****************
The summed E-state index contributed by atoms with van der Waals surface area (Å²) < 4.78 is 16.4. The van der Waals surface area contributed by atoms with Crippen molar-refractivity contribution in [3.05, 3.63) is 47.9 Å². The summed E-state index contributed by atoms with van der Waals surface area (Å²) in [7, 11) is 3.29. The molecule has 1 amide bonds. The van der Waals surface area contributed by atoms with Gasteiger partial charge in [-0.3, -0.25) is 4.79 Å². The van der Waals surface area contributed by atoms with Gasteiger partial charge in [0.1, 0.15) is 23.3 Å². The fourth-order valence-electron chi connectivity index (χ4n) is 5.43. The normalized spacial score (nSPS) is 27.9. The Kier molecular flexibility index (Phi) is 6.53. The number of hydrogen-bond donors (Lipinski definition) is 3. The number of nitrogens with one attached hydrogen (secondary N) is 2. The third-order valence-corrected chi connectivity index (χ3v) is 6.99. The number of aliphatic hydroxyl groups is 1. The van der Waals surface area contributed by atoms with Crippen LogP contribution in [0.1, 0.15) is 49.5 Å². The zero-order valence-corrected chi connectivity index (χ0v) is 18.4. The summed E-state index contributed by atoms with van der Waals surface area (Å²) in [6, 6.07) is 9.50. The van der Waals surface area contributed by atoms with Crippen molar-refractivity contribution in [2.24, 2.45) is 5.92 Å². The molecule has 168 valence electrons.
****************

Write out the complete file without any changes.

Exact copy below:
The summed E-state index contributed by atoms with van der Waals surface area (Å²) < 4.78 is 16.4. The van der Waals surface area contributed by atoms with Crippen molar-refractivity contribution in [3.05, 3.63) is 47.9 Å². The summed E-state index contributed by atoms with van der Waals surface area (Å²) in [7, 11) is 3.29. The molecule has 1 amide bonds. The van der Waals surface area contributed by atoms with Gasteiger partial charge in [-0.3, -0.25) is 4.79 Å². The van der Waals surface area contributed by atoms with Gasteiger partial charge in [0.1, 0.15) is 23.3 Å². The fourth-order valence-electron chi connectivity index (χ4n) is 5.43. The normalized spacial score (nSPS) is 27.9. The Kier molecular flexibility index (Phi) is 6.53. The number of hydrogen-bond donors (Lipinski definition) is 3. The number of nitrogens with one attached hydrogen (secondary N) is 2. The third-order valence-corrected chi connectivity index (χ3v) is 6.99. The number of aliphatic hydroxyl groups is 1. The van der Waals surface area contributed by atoms with Crippen LogP contribution in [0.1, 0.15) is 49.5 Å². The zero-order valence-corrected chi connectivity index (χ0v) is 18.4. The summed E-state index contributed by atoms with van der Waals surface area (Å²) in [6, 6.07) is 9.50. The van der Waals surface area contributed by atoms with Crippen molar-refractivity contribution in [2.24, 2.45) is 5.92 Å². The molecule has 168 valence electrons.